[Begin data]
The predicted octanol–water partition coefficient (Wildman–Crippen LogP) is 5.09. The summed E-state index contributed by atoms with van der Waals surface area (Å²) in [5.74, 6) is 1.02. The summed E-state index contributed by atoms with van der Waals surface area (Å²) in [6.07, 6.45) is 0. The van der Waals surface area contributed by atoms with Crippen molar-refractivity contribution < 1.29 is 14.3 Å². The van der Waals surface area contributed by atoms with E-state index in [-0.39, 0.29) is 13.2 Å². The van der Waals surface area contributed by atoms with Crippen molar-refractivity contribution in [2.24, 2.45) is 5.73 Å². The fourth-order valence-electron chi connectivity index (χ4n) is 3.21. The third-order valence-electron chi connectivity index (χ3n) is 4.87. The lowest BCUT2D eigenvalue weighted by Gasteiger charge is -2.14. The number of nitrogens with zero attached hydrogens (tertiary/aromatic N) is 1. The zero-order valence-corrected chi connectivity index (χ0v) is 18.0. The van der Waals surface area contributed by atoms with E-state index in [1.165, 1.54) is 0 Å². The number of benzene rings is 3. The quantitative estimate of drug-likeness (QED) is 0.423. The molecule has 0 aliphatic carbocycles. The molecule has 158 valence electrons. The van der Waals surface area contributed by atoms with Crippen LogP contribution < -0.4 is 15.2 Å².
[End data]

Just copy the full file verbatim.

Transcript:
The predicted octanol–water partition coefficient (Wildman–Crippen LogP) is 5.09. The summed E-state index contributed by atoms with van der Waals surface area (Å²) in [5.74, 6) is 1.02. The summed E-state index contributed by atoms with van der Waals surface area (Å²) in [6.07, 6.45) is 0. The van der Waals surface area contributed by atoms with Crippen molar-refractivity contribution < 1.29 is 14.3 Å². The van der Waals surface area contributed by atoms with E-state index in [-0.39, 0.29) is 13.2 Å². The van der Waals surface area contributed by atoms with Crippen molar-refractivity contribution in [2.24, 2.45) is 5.73 Å². The fourth-order valence-electron chi connectivity index (χ4n) is 3.21. The third-order valence-electron chi connectivity index (χ3n) is 4.87. The lowest BCUT2D eigenvalue weighted by Gasteiger charge is -2.14. The number of nitrogens with zero attached hydrogens (tertiary/aromatic N) is 1. The zero-order valence-corrected chi connectivity index (χ0v) is 18.0. The van der Waals surface area contributed by atoms with E-state index in [1.165, 1.54) is 0 Å². The number of benzene rings is 3. The quantitative estimate of drug-likeness (QED) is 0.423. The molecule has 0 aliphatic carbocycles. The molecule has 158 valence electrons. The van der Waals surface area contributed by atoms with Crippen LogP contribution < -0.4 is 15.2 Å².